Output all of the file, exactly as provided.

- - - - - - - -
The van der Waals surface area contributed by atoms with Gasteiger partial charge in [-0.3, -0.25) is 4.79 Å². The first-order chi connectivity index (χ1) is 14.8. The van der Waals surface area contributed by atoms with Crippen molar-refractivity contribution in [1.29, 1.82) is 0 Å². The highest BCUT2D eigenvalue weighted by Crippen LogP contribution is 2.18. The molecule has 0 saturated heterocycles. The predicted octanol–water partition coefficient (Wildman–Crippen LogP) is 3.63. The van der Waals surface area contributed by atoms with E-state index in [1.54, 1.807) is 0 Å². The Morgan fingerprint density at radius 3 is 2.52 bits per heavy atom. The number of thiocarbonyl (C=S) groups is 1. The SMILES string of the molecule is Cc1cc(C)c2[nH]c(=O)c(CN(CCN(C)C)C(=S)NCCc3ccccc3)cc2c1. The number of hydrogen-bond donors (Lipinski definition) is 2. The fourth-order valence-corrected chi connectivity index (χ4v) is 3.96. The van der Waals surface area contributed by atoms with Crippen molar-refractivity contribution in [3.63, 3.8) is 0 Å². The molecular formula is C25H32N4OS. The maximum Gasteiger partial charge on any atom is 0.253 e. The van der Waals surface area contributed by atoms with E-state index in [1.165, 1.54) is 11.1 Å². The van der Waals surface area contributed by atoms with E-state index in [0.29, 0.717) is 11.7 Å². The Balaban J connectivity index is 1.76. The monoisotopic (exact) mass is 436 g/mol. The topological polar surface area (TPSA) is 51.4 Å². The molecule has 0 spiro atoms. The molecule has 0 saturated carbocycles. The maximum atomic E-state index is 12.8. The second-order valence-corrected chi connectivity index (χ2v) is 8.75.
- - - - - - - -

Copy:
The van der Waals surface area contributed by atoms with Gasteiger partial charge in [-0.3, -0.25) is 4.79 Å². The first-order chi connectivity index (χ1) is 14.8. The van der Waals surface area contributed by atoms with Crippen molar-refractivity contribution in [1.29, 1.82) is 0 Å². The highest BCUT2D eigenvalue weighted by Crippen LogP contribution is 2.18. The molecule has 0 saturated heterocycles. The predicted octanol–water partition coefficient (Wildman–Crippen LogP) is 3.63. The van der Waals surface area contributed by atoms with E-state index in [1.54, 1.807) is 0 Å². The Morgan fingerprint density at radius 3 is 2.52 bits per heavy atom. The number of thiocarbonyl (C=S) groups is 1. The SMILES string of the molecule is Cc1cc(C)c2[nH]c(=O)c(CN(CCN(C)C)C(=S)NCCc3ccccc3)cc2c1. The number of hydrogen-bond donors (Lipinski definition) is 2. The fourth-order valence-corrected chi connectivity index (χ4v) is 3.96. The van der Waals surface area contributed by atoms with Crippen molar-refractivity contribution in [3.63, 3.8) is 0 Å². The molecular formula is C25H32N4OS. The maximum Gasteiger partial charge on any atom is 0.253 e. The van der Waals surface area contributed by atoms with E-state index in [1.165, 1.54) is 11.1 Å². The van der Waals surface area contributed by atoms with E-state index in [0.29, 0.717) is 11.7 Å². The Balaban J connectivity index is 1.76. The monoisotopic (exact) mass is 436 g/mol. The topological polar surface area (TPSA) is 51.4 Å². The molecule has 0 spiro atoms. The molecule has 0 saturated carbocycles. The maximum atomic E-state index is 12.8. The second-order valence-corrected chi connectivity index (χ2v) is 8.75.